Team SCHAFT, the highest-scoring team at the DARPA Robotics Challenge (DRC) Trials in December 2013, has elected to switch to the self-funded Track D of the program. The team was recently acquired by Google Inc.
Already firmly established among the research community, ROS is now set to become the industry standard. The open-source 'Robot Operating System' (ROS) offers a host of highly developed software components that can be efficiently employed also for industrial applications.
Commercial cleaning robots are designed to clean offices and dispose of waste paper. As part of the collaborative project 'Plug and Play for Automation Systems' (AutoPnP), scientists at Fraunhofer IPA have developed the necessary software components for such applications.
It can localize components, automatically generate programs, learn from the worker and collaborate with him. For the European research initiative SMErobotics, scientists are developing a cognitive and collaborative welding robot assistant called CoWeldRob.
Robots, and autonomous systems in general, can cause anxiety and uncertainty, particularly as their use in everyday tasks becomes a more immediate possibility. In order to lessen at least some of that anxiety, we should shift our focus from the decisions robots could make on our behalf to how they actually make them in the first place. In some ways, they may be more trustworthy than a human.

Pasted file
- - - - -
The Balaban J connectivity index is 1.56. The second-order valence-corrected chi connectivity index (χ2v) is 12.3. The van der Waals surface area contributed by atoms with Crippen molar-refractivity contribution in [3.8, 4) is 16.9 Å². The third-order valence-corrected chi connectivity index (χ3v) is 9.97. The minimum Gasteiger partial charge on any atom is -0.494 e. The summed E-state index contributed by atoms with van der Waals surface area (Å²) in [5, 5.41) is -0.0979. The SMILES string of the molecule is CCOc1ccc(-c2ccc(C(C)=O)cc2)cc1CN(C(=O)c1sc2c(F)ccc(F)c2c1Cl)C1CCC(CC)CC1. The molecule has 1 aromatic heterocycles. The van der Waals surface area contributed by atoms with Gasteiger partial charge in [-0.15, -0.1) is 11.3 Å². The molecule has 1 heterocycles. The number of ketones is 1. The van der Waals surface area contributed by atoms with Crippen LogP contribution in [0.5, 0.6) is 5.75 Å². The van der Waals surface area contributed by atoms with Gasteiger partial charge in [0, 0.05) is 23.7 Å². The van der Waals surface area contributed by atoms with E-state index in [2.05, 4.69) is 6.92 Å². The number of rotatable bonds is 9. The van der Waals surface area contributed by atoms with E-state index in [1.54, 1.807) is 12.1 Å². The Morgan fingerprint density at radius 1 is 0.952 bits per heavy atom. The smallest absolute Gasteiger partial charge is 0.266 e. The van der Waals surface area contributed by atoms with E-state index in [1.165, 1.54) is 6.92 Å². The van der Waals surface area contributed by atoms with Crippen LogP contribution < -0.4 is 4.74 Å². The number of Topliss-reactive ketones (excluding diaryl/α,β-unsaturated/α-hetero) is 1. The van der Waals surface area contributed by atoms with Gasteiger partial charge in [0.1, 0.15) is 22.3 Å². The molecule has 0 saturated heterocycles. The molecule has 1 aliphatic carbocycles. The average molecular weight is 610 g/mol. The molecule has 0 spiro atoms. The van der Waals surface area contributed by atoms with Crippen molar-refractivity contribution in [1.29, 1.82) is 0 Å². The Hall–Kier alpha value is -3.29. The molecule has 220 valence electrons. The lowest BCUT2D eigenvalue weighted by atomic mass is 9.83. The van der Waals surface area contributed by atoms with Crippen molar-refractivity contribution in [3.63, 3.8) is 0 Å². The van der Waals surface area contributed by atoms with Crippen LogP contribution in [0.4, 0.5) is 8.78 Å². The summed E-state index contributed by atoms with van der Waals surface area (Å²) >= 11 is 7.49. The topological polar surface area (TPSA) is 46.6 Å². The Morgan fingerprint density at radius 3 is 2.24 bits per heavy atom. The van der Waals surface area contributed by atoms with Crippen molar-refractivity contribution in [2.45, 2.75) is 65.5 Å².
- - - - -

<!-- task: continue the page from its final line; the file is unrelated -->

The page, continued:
NASA has successfully concluded a remotely controlled test of new technologies that would empower future space robots to transfer hazardous oxidizer - a type of propellant - into the tanks of satellites in space today.
Two companies receiving support from the Business Incubator in Universidad Carlos III in Madrid's Science Park are innovating the field of fashion by using technology based in robotics. Samsamia is launching a mobile application - Dresscovery - that identifies a bag just by taking a photo of it, while beMee is creating a system, called Proximus, that locates people visiting a shopping mall in order to better serve them.
Inspired by termites' resilience and collective intelligence, a team of computer scientists and engineers has created an autonomous robotic construction crew. The system needs no supervisor, no eye in the sky, and no communication: just simple robots - any number of robots - that cooperate by modifying their environment.